I am happy to see someone else posting who feels the same way I do. I want a basic car with a NA 4-cylinder engine, no power windows/seats/door locks, no security system/alarm/remote control, no sunroof/moonroof, no touchscreens, no “driver assist features”, etc, and nothing which infringes my privacy and communicates with a remote server. As such, I prefer to buy, restore, and drive cars from the 1990’s, when quality reached its peak, and before all the “high tech” BS and “nanny features” became unavoidable.

As you have correctly pointed out, buying such a car here is extremely difficult, unless you live in a region where rust is not a problem. Even then, it only makes sense if you can DIY, and/or are willing to pay more than the car is worth in repairs to keep it running.

Buying a car in Mexico is a nonstarter unless you want something which is 25 years or older based upon the manufacture date. Anything more recent cannot be legally imported, and cannot be registered for use on public roads. Even importing a vehicle under the 25-year exemption might be challenging, though I haven’t really looked into it.

BTW, the 1995-1998 Toyota Tercel was a super high quality car, and I always wanted one, but never had the opportunity to buy one. Now they are extremely rare, and when one pops up for sale on Craigslist, it is beat-to-hell and has over 200,000 miles on it.

I had a 1991 Tercel, which had excellent seats, visibility, and comfort, but mine had to have the engine replaced at around 78,000 miles. This may be due to something the previous owner did to the car, because it had frequent problems starting soon after I purchased it, and it never ran right until the engine quit and was replaced.

After the Tercel was destroyed in an accident (what a big shame), I decided to go for a new car, and ordered a new 2004 Toyota Corolla with no power options, no security system, but with the automatic transmission. I still have that car, now it has about 122,000 miles and my wife drives it.

Currently, the car I drive every day is a 2002 Daewoo Lanos. It is a comfortable car with excellent seats, visibility, etc, and the kind of features which I like. I would not recommend that you buy this type of car used (or the mechanically similar Chevrolet Aveo) unless you can DIY because it requires–and has required–a lot of difficult repairs and maintenance to keep it running, and it only has about 93,000 miles on it. Certain parts, such as the fuel pump, thermostat housing, timing belt tensioner, head gasket, shocks and struts used in this model were severely cost-cut, although the aftermarket replacements are of much higher quality.

Therein lies the difficulty of finding a used economy car in good condition. By the time such a car has depreciated to the point that it’s on its third or subsequent owner, it is usually treated very poorly, given minimal maintenance, and run into the ground. Expensive recommended maintenance such as changing the timing belt, changing the transmission fluid and filter, replacing worn shocks and struts, etc. simply do not get done, and then when the car ultimately quits or won’t pass emissions it is junked or sold cheap as a “mechanic’s special”. It is often very difficult, time-consuming, and expensive to restore such a car to good condition.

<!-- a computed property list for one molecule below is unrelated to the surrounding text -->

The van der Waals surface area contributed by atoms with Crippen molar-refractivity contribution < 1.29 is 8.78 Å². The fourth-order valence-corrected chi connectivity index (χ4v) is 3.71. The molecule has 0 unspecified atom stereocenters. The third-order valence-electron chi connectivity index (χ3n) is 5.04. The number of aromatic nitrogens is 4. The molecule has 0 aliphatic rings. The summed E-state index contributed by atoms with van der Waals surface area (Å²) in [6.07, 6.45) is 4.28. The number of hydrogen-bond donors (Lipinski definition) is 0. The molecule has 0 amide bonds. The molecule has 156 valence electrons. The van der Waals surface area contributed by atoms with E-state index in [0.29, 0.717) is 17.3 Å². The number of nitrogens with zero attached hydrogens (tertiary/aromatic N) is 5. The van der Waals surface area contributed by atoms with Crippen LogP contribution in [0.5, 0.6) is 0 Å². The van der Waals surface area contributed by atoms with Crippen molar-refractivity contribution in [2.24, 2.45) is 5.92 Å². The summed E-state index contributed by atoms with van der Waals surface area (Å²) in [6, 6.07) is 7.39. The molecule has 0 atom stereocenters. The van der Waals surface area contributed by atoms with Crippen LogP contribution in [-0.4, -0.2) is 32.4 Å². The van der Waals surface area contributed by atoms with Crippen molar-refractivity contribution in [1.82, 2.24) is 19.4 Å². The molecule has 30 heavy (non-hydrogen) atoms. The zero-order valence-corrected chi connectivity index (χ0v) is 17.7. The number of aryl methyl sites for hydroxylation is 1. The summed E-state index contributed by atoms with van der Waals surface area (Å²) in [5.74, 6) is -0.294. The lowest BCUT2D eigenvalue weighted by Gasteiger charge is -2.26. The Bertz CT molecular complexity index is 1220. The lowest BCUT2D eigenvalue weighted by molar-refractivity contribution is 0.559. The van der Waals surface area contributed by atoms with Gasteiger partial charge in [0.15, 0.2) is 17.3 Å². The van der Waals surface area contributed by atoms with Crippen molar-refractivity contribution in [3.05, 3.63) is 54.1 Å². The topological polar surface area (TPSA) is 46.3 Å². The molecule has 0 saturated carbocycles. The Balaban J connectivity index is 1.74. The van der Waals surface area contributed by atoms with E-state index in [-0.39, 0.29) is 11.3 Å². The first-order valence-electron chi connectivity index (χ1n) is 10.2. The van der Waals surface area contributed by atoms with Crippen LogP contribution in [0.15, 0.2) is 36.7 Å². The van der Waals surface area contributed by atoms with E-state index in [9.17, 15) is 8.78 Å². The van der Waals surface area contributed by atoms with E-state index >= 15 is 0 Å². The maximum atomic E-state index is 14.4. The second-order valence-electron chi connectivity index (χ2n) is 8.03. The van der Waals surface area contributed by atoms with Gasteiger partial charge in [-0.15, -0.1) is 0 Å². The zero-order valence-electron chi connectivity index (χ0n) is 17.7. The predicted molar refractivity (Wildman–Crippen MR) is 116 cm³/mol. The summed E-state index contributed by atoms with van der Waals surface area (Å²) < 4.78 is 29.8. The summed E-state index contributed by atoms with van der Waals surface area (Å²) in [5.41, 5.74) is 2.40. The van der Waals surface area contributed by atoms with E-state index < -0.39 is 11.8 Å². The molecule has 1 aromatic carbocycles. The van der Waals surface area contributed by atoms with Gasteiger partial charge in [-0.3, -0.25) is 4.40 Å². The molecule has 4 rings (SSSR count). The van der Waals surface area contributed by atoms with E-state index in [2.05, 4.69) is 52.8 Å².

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You would be surprised. When time permits, I am going to restore my 1993 Plymouth Sundance and register it as a historic vehicle. If I didn’t have to repair the engine in my daily driver Daewoo, I would have worked on the Sundance last summer.

Here is the perfect car for the OP.
The Nissan Tsuru, sold in Mexico, is a durable stripp-o sedan devoid of most modern creature comforts and–most importantly–has none of those “unnecessary” features such as air bags and crush zones to protect passengers from impact. :smirk:

Seriously, however, the regulation that blocks the importation of foreign-made cars less than 25 years old is the major stumbling block for the OP. But, since he wants a car like those that are sold in Third World countries, the solution to his problem might be to move to a Third World country, where his type of vehicles are available in huge numbers.


Agreed, the OP could emigrate to Mexico.

Virtually all cars have some kind of passive anti-theft these days.

You can still find a few cars without keyless entry

I won’t have a car without them. There’s very little downside IMHO. They are exceptionally reliable and in the unlikely event they do fail, repairs are cheap. The one time I had a power window regulator fail. The repair cost was under $100.

Probably doable if it’s the same model of the car that was sold in the U.S., probably not doable if it’s a market specific model that doesn’t meet U.S. safety/emissions regs.

Base model Corolla. base model Versa, base model Civic or a base model Mazda 3. Keep in mind you probably won’t be able to get something without an infotainment screen these days, and features like a backup camera are mandatory.

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Here’s a list of vehicles for people who prefer minimal tech: The Honda Fit is on the list and might be worth a look. You should be able to find a lightly used example in the low $20k’s. If you prefer a sedan, maybe look at a Hyundai Accent. And it’s not on the USNews list but before we bought my wife’s Tucson, she test drove a Chevrolet Trax that was pretty basic.

He could look up @irlandes when he’s there.